top of page
  • Is therapeutic massage recommended by veterinarians?
    Veterinarian Dr. Michael Fox feels that massage is imperative to the basic care of an animal. When skin receptors are stimulated they transmit messages to the brain. Once the brain receives these messages it initiates the production of chemicals that feed major body systems such as the blood, muscles, nerve cells, tissues, and organs. Massage is a vehicle that stimulates the skin receptors and releases the chemicals necessary for the body's optimum performance.
  • What are signs a dog needs bodywork?
    Bodywork is a great preventative for active dogs. Issues can be addressed as they arise, nipping them in the bud before they become a problem. It is very effective for senior dogs, alleviating joint pain, increasing blood flow, oxygen and nutrients to the tissues, eliminating trigger points (tight areas in the muscle) and restrictions in the fascia (the layer of tissue beneath the skin that encompasses all internal structures from the nose to the tip of the tail). The dog’s back sags in the middle (swayback). This is due to weak abdominal muscles and back muscles that are much too tight and contracted. A roached back where the back curves upward. Frequently seen in Sighthound breeds with little body fat, such as Greyhounds, Salukis, Whippets, etc. Any scars on body, including spay and neuter scars. Scars emit an electrical charge and when the scar tissue meets another scar on the body, the scars bind together, which can reduce muscle flexibility by up to 50%, resulting in restricted movement. Dogs that react irritably (growling, snarling) when an area of their body is touched. This is due to trigger points which are muscle fibers that have constricted into a taut band within the muscle. As the muscle and fascia (tissue directly under the skin which encompasses all internal structures from head to toe) tighten, nerve endings in the muscle will be squeezed more and more. Left untreated, this can result in muscle atrophy (loss of muscle). “Ticklish” areas are often developing trigger-points. Dogs that appear well-muscled. Rock-solid muscles are extremely unhealthy. They have been overused and remain in a shortened and contracted state. This is often seen in Bully breeds. Continual panting and pacing can often be signs of pain. Shaking of hind legs—especially in senior dogs can be a sign that not enough blood flow is getting to those muscles Movement issues: A dog who limps Is hesitant to jump onto an object If you see excessive movement in a dog’s hindquarters as they walk away from you, that can be a sign of pelvic or hip issues Holding the head low is often a sign of lameness, before it appears in the gait Cannot move head as far to one side as on other side Skeletal issues: Dogs who do the lazy sit (sitting with the foot of one hind leg on the ground and the knee points forward. The other hind leg is bent and the thigh rests on the ground, with the knee pointing to the side). This often indicates hip or pelvic problems. Dogs who wag their tail more on one side than the other. This can indicate pelvic problems, which I work with. However, it can also indicate a neurological issue. In this case a vet would need to be consulted and afterward it is extremely helpful to have the dog evaluated by a canine rehabilitation specialist. Dogs who are reluctant to cross a floor may be exhibiting joint issues. Licking and chewing may frequently be an attempt to relieve internal pain Behavioral Changes/issues: Often attributed to pain. Breed conformation: Breeds or mixes of breeds such as Chihuahuas that have a mouth too small to accommodate their tongue, frequently develop very tight muscles in the skull, jaw and cheek muscles. Brachiocephalic breeds (short snouts) such as Frenchies, Pekinese, Pugs, etc. often strain surrounding muscles when breathing Shepherds with sloping backs develop issues in their muscles as they try to compensate for it. Long backs Anxiety and Fear: By addressing the nervous system, bodywork helps the dog to transition from their sympathetic system (fight or flight) to the parasympathetic (rest and digest). Doing this repeatedly establishes new neural pathways in the brain. (Connections between brain cells that transmit information from one cell to another). The transmission becomes stronger with each time it travels along the pathway). This is accomplished by doing bodywork repeatedly so that the calmer state increasingly becomes part of the dog’s behavior. Another benefit of bodywork is stress reduction by reducing the amount of cortisol (stress hormone) in the blood. The chocolate lab in this photo has a lumbar region that is raised indicating that he may have tightness in the muscles on either side of the spine. The lines on his right hind leg is not well-developed muscle, but stress lines which occur when the muscle is too tight. On his right front leg his elbow is slightly turned out, not in line with the leg as it should be. In this photo, if you draw a straight line between the dots they should be even but they aren't. This is a result of imbalances in the limbs and the resulting effort by the dog to compensate. This results in dysfunctional movement. He holds his head slightly cocked to the left, indicating a problem with the occiput (knob of bone at the base of the skull). It is jammed on the left, whereas there is more space on the right side.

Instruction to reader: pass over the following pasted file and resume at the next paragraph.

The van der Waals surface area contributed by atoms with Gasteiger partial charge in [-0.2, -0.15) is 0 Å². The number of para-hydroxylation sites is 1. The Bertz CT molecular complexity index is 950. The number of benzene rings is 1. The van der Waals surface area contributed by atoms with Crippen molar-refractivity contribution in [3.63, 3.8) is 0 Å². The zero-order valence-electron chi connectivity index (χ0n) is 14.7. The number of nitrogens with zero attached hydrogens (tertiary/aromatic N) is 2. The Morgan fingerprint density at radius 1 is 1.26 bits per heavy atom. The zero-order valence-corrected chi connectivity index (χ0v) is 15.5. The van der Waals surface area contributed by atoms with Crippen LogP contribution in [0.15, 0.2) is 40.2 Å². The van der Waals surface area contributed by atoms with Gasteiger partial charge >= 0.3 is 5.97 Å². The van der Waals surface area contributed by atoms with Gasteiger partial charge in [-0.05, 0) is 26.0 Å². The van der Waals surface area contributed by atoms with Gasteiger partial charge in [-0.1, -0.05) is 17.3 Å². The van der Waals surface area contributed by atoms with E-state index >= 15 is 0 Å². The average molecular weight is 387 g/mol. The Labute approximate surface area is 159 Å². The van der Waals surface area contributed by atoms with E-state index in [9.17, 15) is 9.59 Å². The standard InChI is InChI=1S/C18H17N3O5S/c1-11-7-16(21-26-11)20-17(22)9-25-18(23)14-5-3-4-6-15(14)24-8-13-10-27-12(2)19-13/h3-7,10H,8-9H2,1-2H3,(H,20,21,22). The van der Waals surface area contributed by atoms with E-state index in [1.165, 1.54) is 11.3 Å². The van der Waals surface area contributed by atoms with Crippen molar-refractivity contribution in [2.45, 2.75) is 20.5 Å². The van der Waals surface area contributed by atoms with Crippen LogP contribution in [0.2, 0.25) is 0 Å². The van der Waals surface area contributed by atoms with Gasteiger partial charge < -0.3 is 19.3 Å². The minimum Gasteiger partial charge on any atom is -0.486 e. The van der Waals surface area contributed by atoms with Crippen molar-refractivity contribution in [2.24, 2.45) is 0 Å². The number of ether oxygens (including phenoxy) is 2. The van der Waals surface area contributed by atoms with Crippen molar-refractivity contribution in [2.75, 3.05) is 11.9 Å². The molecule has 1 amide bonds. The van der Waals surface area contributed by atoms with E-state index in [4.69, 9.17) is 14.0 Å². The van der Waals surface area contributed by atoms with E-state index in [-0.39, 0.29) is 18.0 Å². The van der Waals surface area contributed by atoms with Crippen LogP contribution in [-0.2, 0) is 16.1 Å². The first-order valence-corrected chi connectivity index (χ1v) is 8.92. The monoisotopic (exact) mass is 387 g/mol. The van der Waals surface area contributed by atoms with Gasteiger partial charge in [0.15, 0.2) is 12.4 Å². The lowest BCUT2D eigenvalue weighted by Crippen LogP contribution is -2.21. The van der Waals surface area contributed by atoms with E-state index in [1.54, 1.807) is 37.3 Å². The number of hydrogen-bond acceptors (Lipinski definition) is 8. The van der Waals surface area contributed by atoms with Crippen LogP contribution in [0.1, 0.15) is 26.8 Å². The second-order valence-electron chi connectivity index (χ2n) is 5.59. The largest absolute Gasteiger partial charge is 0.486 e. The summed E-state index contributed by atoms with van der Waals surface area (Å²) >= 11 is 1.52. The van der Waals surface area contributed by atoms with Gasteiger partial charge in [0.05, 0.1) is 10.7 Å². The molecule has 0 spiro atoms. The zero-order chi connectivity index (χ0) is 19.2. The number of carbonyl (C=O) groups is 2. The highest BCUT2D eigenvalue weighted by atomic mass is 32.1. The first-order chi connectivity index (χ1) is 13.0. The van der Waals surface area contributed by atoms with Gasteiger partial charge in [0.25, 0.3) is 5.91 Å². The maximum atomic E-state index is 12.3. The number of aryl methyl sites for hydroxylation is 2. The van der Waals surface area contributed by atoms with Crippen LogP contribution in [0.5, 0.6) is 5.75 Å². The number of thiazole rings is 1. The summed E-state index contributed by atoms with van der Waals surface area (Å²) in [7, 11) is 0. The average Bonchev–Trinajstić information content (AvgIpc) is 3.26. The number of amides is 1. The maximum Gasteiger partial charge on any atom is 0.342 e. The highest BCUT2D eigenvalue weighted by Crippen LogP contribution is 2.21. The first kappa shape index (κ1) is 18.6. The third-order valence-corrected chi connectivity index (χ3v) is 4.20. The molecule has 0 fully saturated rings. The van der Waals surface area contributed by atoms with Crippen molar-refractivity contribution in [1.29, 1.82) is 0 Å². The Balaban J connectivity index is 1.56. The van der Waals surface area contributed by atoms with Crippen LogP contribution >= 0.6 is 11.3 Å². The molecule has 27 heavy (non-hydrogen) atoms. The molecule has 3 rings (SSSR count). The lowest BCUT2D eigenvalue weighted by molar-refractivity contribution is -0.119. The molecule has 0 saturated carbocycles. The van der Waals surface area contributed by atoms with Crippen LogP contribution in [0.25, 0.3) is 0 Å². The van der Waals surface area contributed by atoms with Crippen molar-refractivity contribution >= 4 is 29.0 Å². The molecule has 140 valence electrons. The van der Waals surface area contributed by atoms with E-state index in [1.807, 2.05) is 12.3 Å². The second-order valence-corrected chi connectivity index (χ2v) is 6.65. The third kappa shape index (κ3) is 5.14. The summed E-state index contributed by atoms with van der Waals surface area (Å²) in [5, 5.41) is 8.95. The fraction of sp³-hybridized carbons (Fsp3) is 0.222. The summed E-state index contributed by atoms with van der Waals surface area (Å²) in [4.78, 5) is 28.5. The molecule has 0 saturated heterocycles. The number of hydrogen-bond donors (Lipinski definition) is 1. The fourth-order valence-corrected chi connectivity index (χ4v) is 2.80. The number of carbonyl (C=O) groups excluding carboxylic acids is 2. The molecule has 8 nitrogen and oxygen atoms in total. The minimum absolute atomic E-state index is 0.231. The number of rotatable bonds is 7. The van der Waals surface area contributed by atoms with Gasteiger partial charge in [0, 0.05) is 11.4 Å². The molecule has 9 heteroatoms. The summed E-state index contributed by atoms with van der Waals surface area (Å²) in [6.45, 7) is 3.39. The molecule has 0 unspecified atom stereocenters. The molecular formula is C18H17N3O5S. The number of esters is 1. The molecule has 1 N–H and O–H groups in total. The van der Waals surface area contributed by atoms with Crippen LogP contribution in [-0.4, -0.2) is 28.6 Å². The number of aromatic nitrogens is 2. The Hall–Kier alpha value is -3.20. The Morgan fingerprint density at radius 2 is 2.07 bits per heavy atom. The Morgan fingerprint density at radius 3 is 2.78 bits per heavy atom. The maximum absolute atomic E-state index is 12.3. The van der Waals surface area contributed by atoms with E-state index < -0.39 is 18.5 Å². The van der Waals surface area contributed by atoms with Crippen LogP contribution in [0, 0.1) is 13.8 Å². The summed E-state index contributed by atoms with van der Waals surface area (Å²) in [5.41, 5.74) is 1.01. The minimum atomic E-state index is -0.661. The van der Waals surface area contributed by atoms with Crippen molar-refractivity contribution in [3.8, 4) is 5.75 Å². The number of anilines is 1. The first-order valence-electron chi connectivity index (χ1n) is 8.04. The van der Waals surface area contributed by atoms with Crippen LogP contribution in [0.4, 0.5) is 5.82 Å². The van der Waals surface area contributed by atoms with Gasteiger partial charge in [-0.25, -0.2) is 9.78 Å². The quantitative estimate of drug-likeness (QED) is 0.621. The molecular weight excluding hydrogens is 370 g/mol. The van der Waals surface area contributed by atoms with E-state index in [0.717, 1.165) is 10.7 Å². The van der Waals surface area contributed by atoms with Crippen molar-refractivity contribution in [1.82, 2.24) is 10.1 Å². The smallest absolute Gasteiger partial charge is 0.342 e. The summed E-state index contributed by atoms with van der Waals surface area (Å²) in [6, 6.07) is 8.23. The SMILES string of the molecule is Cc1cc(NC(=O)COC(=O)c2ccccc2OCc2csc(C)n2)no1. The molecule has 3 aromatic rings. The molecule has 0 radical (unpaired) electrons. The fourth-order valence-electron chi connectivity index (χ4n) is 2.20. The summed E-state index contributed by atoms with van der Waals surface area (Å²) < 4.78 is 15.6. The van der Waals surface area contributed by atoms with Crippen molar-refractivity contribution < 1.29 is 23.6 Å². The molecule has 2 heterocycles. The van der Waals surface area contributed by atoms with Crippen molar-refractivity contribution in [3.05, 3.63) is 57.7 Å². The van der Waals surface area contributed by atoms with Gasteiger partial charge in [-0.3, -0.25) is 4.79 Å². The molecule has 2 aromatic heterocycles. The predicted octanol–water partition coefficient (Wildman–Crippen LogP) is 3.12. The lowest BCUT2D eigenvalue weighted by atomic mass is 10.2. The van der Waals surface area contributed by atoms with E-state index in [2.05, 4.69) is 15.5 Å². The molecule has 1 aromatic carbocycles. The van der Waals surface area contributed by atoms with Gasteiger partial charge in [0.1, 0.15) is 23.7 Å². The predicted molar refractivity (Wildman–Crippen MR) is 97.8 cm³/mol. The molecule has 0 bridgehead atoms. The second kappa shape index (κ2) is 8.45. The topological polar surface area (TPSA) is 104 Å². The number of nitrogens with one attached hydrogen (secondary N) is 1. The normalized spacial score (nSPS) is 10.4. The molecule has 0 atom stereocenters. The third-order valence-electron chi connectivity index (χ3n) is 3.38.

• Why is therapeutic massage important for performance dogs?